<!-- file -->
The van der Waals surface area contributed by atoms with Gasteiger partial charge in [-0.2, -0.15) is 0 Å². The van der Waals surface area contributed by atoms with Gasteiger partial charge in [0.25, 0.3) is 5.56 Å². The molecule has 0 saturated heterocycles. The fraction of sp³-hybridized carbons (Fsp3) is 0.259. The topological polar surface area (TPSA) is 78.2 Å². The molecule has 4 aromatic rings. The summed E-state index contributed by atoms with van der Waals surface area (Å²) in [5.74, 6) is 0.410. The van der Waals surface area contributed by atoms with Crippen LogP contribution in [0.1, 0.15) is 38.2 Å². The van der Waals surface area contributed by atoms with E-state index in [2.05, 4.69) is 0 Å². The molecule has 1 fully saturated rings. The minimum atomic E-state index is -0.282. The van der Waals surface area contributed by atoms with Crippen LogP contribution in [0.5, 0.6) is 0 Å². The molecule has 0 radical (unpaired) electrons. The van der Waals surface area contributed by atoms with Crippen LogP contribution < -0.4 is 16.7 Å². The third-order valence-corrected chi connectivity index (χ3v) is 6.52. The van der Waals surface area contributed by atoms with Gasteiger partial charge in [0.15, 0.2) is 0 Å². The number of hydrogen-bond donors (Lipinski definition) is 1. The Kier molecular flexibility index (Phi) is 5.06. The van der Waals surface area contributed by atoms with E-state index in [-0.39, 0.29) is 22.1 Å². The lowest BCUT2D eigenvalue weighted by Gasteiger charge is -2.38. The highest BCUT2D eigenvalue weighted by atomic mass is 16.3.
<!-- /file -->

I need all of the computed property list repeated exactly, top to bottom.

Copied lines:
The van der Waals surface area contributed by atoms with Gasteiger partial charge in [-0.2, -0.15) is 0 Å². The van der Waals surface area contributed by atoms with Gasteiger partial charge in [0.25, 0.3) is 5.56 Å². The molecule has 0 saturated heterocycles. The fraction of sp³-hybridized carbons (Fsp3) is 0.259. The topological polar surface area (TPSA) is 78.2 Å². The molecule has 4 aromatic rings. The summed E-state index contributed by atoms with van der Waals surface area (Å²) in [5.74, 6) is 0.410. The van der Waals surface area contributed by atoms with Crippen LogP contribution in [0.1, 0.15) is 38.2 Å². The van der Waals surface area contributed by atoms with E-state index in [2.05, 4.69) is 0 Å². The molecule has 1 fully saturated rings. The minimum atomic E-state index is -0.282. The van der Waals surface area contributed by atoms with Crippen LogP contribution in [0.5, 0.6) is 0 Å². The molecule has 0 radical (unpaired) electrons. The van der Waals surface area contributed by atoms with Crippen LogP contribution < -0.4 is 16.7 Å². The third-order valence-corrected chi connectivity index (χ3v) is 6.52. The van der Waals surface area contributed by atoms with Gasteiger partial charge in [0.15, 0.2) is 0 Å². The number of hydrogen-bond donors (Lipinski definition) is 1. The Kier molecular flexibility index (Phi) is 5.06. The van der Waals surface area contributed by atoms with E-state index in [-0.39, 0.29) is 22.1 Å². The lowest BCUT2D eigenvalue weighted by Gasteiger charge is -2.38. The highest BCUT2D eigenvalue weighted by atomic mass is 16.3.